Zoya Akhtar films are always packed to the brim with credentials. This is so much so that the audiences feel overwhelmed with excitement prior to the release of the film. It is surprising to think that this week’s release, ‘Dil Dhadakne Do’, will mark only the director’s third film. If Akthar’s previous films and their intertwined storylines, their intricate characters and the understanding she portrays in tugging at the audiences’ heartstrings is anything to go by, then multi-starrer ‘Dil Dhadakne Do’ would put it all at the forefront and make the audiences yearn for more once again.
The story of ‘Dil Dhadakne Do’ revolves around a “dysfunctional” Punjabi family; the Mehras. Kamal (Anil Kapoor) and Neelam (Shefali Shah) are taking their friends and family on a two-week cruise to celebrate their wedding anniversary. When their invitation mentions their bachelor son Kabir (Ranveer Singh) but not their married daughter Ayesha (Priyanka Chopra), the cracks in relations and sentiments start to show. When Kamal’s business runs into financial trouble and he tries to acquire money by encouraging his son to maintain a relation with the only daughter of another tycoon, it all turns into chaos.
It’s safe to say that ‘Dil Dhadakne Do’ has Akhtar’s stamp all over it. The film plays with Indian stereotypes, forgotten feelings, gender equality, parental responsibility and a whole host of issues in a story which is like a rollercoaster for the audiences. Akhtar, particularly in this film, relies on imperfections and this is perhaps one of the most significant things that can be identified from a film which has been packaged and promoted in an immensely stylish way. The shortcomings of relationships, characters and feelings are brought to the forefront in such a classy fashion that you almost walk off after watching the film feeling fulfillment about the entire experience. It is definitely commendable that Akhtar aims to bring in so many people and personalities into an essentially simple overall narrative and do justice to mostly each part of the film. Aside from that, Akhtar has given a fantastic portrayal of Turkey in the film and it very much makes the viewer want to go on holiday themselves. Also, in a clever way, whilst most journey films that Bollywood has seen recently seem to have a clear phase coming to an end and the implication of a new phase to come, ‘Dil Dhadakne Do’ leaves it very much open. There is no visual for a love story that works out because the focus is on the family – this is perhaps different for an audience which might be used to a Yash Raj or a Dharma production where pretty much all loose ends in the story are shown to tie up at the end.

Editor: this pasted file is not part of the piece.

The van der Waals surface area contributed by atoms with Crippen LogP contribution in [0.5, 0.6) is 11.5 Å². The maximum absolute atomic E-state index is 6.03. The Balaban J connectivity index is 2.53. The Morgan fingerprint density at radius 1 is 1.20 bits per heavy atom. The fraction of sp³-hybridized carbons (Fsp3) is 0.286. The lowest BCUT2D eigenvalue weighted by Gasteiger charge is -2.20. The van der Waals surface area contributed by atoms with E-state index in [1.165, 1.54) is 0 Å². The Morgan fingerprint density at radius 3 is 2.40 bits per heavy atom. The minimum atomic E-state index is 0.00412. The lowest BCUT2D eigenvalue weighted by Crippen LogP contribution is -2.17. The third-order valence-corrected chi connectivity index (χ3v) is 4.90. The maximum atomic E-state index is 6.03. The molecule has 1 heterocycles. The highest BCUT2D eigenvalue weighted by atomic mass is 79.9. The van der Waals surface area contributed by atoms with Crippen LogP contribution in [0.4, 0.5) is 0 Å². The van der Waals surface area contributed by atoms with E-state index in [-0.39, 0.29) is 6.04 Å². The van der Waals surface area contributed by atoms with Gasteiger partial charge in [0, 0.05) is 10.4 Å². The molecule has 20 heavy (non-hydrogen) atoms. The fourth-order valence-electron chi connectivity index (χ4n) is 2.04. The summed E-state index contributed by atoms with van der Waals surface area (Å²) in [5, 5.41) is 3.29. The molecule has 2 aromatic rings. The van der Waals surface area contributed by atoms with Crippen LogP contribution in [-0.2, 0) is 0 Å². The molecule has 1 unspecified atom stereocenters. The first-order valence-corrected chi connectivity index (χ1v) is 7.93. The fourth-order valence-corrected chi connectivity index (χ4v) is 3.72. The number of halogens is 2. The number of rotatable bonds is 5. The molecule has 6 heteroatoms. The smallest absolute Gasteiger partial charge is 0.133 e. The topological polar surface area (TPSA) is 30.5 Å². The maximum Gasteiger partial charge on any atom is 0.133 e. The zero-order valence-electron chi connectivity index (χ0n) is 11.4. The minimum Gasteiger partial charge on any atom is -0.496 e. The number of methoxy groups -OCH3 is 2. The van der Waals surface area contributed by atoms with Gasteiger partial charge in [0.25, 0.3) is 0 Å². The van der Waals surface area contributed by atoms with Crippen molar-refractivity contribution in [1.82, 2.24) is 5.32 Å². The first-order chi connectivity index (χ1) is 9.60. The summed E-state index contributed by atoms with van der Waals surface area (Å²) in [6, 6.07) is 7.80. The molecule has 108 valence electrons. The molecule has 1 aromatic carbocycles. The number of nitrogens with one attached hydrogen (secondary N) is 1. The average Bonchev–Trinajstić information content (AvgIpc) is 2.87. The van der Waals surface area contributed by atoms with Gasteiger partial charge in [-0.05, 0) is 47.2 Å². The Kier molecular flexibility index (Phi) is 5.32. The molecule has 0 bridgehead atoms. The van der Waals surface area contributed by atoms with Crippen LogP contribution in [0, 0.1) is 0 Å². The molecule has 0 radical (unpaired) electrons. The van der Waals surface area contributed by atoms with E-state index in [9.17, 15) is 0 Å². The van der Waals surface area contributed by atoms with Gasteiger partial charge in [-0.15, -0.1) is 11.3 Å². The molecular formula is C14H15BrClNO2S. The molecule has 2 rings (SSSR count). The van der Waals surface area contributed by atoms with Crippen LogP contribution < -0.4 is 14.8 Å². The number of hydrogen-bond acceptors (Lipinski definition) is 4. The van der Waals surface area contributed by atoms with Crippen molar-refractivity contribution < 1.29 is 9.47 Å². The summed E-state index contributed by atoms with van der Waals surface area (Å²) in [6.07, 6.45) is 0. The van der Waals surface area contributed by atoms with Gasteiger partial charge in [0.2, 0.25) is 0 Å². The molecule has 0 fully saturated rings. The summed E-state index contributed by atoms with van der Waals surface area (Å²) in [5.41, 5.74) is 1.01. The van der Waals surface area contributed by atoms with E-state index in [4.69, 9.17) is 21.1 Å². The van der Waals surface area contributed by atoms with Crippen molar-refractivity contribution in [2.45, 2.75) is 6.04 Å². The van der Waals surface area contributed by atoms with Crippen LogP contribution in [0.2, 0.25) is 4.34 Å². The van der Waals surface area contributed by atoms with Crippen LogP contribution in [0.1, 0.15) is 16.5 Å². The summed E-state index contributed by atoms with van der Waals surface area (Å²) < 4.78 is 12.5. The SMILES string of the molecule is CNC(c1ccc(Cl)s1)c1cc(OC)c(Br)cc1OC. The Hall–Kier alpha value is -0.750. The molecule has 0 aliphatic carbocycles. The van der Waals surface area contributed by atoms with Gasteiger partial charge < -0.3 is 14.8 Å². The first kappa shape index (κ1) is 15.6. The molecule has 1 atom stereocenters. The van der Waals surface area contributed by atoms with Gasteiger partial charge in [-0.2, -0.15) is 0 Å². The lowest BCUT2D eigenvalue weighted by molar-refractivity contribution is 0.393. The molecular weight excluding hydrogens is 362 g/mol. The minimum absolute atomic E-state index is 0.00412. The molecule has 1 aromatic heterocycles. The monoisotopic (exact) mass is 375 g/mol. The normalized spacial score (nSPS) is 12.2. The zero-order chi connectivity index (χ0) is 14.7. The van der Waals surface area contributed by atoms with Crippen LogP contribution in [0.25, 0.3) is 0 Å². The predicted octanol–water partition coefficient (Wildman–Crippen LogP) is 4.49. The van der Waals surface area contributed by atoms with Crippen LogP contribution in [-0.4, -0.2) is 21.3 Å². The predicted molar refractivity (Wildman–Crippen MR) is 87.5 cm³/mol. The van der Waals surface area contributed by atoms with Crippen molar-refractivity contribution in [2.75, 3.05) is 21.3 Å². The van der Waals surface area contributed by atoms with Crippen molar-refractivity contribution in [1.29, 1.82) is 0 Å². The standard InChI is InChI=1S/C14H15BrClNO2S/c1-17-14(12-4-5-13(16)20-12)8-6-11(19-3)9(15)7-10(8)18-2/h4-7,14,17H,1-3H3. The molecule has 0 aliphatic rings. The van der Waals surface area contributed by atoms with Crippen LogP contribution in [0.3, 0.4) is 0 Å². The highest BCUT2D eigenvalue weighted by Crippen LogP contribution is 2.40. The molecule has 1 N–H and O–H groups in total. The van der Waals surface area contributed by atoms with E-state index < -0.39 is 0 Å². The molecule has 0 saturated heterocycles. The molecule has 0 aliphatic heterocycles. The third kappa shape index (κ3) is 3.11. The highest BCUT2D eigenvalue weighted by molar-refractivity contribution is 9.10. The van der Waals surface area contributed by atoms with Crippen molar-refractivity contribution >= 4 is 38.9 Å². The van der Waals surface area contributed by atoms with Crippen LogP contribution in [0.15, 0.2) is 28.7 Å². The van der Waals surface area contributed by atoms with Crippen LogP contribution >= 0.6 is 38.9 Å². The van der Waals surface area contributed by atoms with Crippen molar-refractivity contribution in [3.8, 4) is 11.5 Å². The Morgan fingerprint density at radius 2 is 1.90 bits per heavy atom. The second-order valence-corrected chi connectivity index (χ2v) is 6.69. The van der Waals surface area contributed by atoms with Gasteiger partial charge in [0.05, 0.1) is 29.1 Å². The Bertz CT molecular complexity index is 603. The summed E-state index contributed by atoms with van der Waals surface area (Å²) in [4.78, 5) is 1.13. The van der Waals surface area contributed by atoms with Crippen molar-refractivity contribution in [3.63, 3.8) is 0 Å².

‘Dil Dhadakne Do’ is essentially all about individual performances coming together to create an irresistible end product. All the main actors deserve a special mention, in all honesty. Anil Kapoor’s patriarch role is far from the roles hes played previously and his stern and narrow thinking character is played very well by him. Shefali Shah who plays Kapoor’s wife is equally enthralling on screen and she seems to be an expert at emoting through her eyes. She is an actress well known for her performance oriented roles and in this film she fits into the story with ease and still creates a great impression for herself. Priyanka Chopra and Ranveer Singh’s chemistry as brother and sister is one of the film’s best plus-points and their level of comfort with each other is very much evident. Singh, specifically, is natural in his performance as Kabir – he’s mischievous streak seems to highlight the way he is in real life to an extent. Both Singh and Kapoor’s comic timing proves successful at breaking up emotional parts of the film. Anushka Sharma and Farhan Akhtar have short roles but they create a decent impact on the overall plot and perform well in the ensemble cast. Rahul Bose as Chopra’s husband is also worthy of a mention. The other characters within the story are also played by some great actors including Zarina Wahab and Parmeet Sethi and they all give justice to this intricately detailed plot. Aamir Khan’s voice as the narrator (who is actually the dog name Pluto Mehra) is important right from the start and this is a unique way of portraying the story and works well for the sometimes confused feelings and not obviously known history between the characters.
The soundtrack of the film is understated somewhat and doesn’t seem to overpower the actual story; this works in the film’s favour. The songs have been doing particularly well prior to release and to see a unique treatment given to each track on-screen is definitely endearing. Shankar-Ehsaan-Loy albums seem to work well with such movies and couple with Javed Akhtar’s lyrics, the soundtrack is a sure shot hit. Priyanka Chopra’s vocals on the title track are something to watch out for and Gallan Goodiyaan seems to have been shot in one go which gives an extra feeling of triumph which is very natural to see on the screen.
It has to be said that ‘Dil Dhadakne Do’ as a package is par excellence. There is, however, once thing that lets it down and that is a slightly elongated and unrealistic climax. The only reason this can be forgiven in the most part is because the characters are chopping and changing between real situations, exaggerated emotions and sometimes huge overreactions. Therefore, the far-fetched climax can be overlooked. On the whole, however, this is one film that ticks all the boxes perfectly but still remains that little bit incomplete. It’s a movie to watch for the way Akhtar makes you want to laugh at yourself, accept your imperfections and ultimately remember that good cinema is full of layers in the story.
BizAsia Showbiz rating: 3.5/5